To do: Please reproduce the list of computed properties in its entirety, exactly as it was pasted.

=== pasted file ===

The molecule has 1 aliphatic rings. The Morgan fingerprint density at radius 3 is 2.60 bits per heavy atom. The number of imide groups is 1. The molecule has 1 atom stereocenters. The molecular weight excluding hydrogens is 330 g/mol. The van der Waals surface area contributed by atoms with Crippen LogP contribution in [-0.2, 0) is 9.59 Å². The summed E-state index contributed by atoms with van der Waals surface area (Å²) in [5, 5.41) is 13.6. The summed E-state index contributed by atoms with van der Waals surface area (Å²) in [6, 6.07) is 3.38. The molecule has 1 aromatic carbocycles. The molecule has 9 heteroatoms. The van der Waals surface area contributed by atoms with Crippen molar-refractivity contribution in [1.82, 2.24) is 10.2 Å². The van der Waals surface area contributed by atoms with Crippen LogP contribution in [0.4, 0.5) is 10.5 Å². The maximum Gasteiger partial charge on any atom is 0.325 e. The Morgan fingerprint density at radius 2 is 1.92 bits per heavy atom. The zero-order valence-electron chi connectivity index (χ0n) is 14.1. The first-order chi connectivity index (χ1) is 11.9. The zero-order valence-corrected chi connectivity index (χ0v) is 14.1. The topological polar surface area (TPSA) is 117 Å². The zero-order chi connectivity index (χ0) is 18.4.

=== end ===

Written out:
The molecule has 1 aliphatic rings. The Morgan fingerprint density at radius 3 is 2.60 bits per heavy atom. The number of imide groups is 1. The molecule has 1 atom stereocenters. The molecular weight excluding hydrogens is 330 g/mol. The van der Waals surface area contributed by atoms with Crippen LogP contribution in [-0.2, 0) is 9.59 Å². The summed E-state index contributed by atoms with van der Waals surface area (Å²) in [5, 5.41) is 13.6. The summed E-state index contributed by atoms with van der Waals surface area (Å²) in [6, 6.07) is 3.38. The molecule has 1 aromatic carbocycles. The molecule has 9 heteroatoms. The van der Waals surface area contributed by atoms with Crippen molar-refractivity contribution in [1.82, 2.24) is 10.2 Å². The van der Waals surface area contributed by atoms with Crippen LogP contribution in [0.4, 0.5) is 10.5 Å². The maximum Gasteiger partial charge on any atom is 0.325 e. The Morgan fingerprint density at radius 2 is 1.92 bits per heavy atom. The zero-order valence-electron chi connectivity index (χ0n) is 14.1. The first-order chi connectivity index (χ1) is 11.9. The zero-order valence-corrected chi connectivity index (χ0v) is 14.1. The topological polar surface area (TPSA) is 117 Å². The zero-order chi connectivity index (χ0) is 18.4.